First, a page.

Every day on her drive home from work, Kali Roberts is taken aback by the angry pile of motorists who converge on westbound Loop 820 in North Richland Hills.
Traffic coming from Texas 121/183 “Airport Freeway” must squeeze from four to two lanes, between Boulevard 26 and Rufe Snow Drive, causing gridlock that persists not only during rush hour periods but most of the day.
Meanwhile, as drivers on the nearby TEXPress lanes whiz by at 75 mph, motorists in the toll-free lanes crawl at about 10 mph and cut each other off, including many who drive illegally on an unusually wide shoulder.
“... I’m still experiencing the inconsiderate drivers taking the shoulder before Holiday Lane in the westbound lanes of 820,” Roberts said in a recent email to Honkin’ Mad, the Star-Telegram’s online feature in which North Texans are invited to submit traffic questions. “It really does need a third lane to help with congestion.”
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It’s a problem the Texas Department of Transportation may not be able to fix until 2030, because of an unusual contract with a toll road partnership of companies.
In 2009, the Texas Department of Transportation inked a contract with North Tarrant Express Mobility Partners, a group of companies that includes Spain-based Cintra, Luxembourg-based Meridiam Infrastructure and the Dallas Police and Fire Pension Fund. Those companies brought most of the money needed to expand Loop 820 and Texas 121/183, in exchange for the right to collect tolls on the TEXPress lanes for 52 years to repay themselves and make a profit.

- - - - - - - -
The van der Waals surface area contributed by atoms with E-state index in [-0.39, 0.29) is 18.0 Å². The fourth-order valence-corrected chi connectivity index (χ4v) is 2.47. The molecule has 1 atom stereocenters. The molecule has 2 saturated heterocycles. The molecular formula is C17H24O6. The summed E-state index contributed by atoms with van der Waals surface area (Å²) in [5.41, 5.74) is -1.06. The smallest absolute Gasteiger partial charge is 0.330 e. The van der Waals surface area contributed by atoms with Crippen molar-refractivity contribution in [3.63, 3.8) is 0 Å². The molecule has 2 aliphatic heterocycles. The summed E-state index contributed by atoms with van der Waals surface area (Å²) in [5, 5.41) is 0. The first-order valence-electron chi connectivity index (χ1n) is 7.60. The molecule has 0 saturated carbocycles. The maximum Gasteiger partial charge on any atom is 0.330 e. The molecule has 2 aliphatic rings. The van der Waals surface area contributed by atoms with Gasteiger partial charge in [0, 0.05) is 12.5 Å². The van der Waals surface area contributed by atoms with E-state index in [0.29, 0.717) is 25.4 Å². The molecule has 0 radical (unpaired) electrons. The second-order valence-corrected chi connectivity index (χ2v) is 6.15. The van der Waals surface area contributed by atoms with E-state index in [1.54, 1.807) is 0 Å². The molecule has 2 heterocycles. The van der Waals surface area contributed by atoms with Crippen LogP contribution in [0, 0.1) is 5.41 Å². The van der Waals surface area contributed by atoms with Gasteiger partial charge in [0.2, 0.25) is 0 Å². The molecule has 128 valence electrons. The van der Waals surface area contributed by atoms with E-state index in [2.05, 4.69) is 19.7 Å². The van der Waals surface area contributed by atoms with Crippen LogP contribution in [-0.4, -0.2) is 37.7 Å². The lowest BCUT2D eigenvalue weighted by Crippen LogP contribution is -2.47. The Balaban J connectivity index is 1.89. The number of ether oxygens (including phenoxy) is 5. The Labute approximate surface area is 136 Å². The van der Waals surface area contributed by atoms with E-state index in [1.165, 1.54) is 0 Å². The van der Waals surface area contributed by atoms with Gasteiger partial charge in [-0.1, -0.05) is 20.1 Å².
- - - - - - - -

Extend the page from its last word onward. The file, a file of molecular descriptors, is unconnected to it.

The North Tarrant Express project was funded for about $2.153 billion, according to the developer’s contract with the state. The money used for the project included $570 million in tax-supported state funds from the Texas Department of Transportation, a $459.3 million subsidy bridge loan, $269.2 million in bond debt, $269.2 million in bank debt, a $538.4 million federal transportation loan and $457.9 million in equity provided by the partners.
Under the contract, the developer must initiate plans to build a third toll-free lane in each direction on Loop 820 beginning July 1, 2029, and complete the work by Dec. 31, 2030.
That would be the latest the area should get traffic relief, a state official said.
“Certain events may require these to be built sooner,” James Bass, Texas Department of Transportation executive director, said in a text several weeks ago.
The new toll-free lanes could be added sooner, based on a complicated formula that analyzes whether the money being collected on the nearby toll lanes exceeds a certain level. It’s difficult to specify how much money would need to be collected for the new toll-free lanes to be built, because it varies year to year and also depends upon North Tarrant Express Mobility Partners’ annual expenses.
The contract also calls upon the Texas Department of Transportation and North Tarrant Express Mobility Partners to calculate jointly toll lane revenues each year, and determine on an annual basis whether the amount collected has hit the threshold needed to require construction of additional lanes.
In addition to adding a third toll-free lane in each direction by 2030, the developer must also add a third toll lane in each direction, Bass said.
Locally, officials said they haven’t heard of any plans to add a third toll-free lane or a third toll lane. North Tarrant Express Mobility Partners hasn’t announced any new construction schedule for the corridor.
Oscar Trevino, mayor of North Richland Hills, is hopeful that area motorists won’t have to wait 11 years for traffic relief.
“With all the traffic in that area, the capacity is there to justify adding another lane,” Trevino said in a phone interview.
Meanwhile, Trevino said, North Richland Hills police try to work traffic duty on westbound Loop 820 whenever they can — especially pulling over motorists who drive on the shoulder illegally.
“We regularly enforce it with the motorcycle cops,” Trevino said, “but we can’t be there all the time.”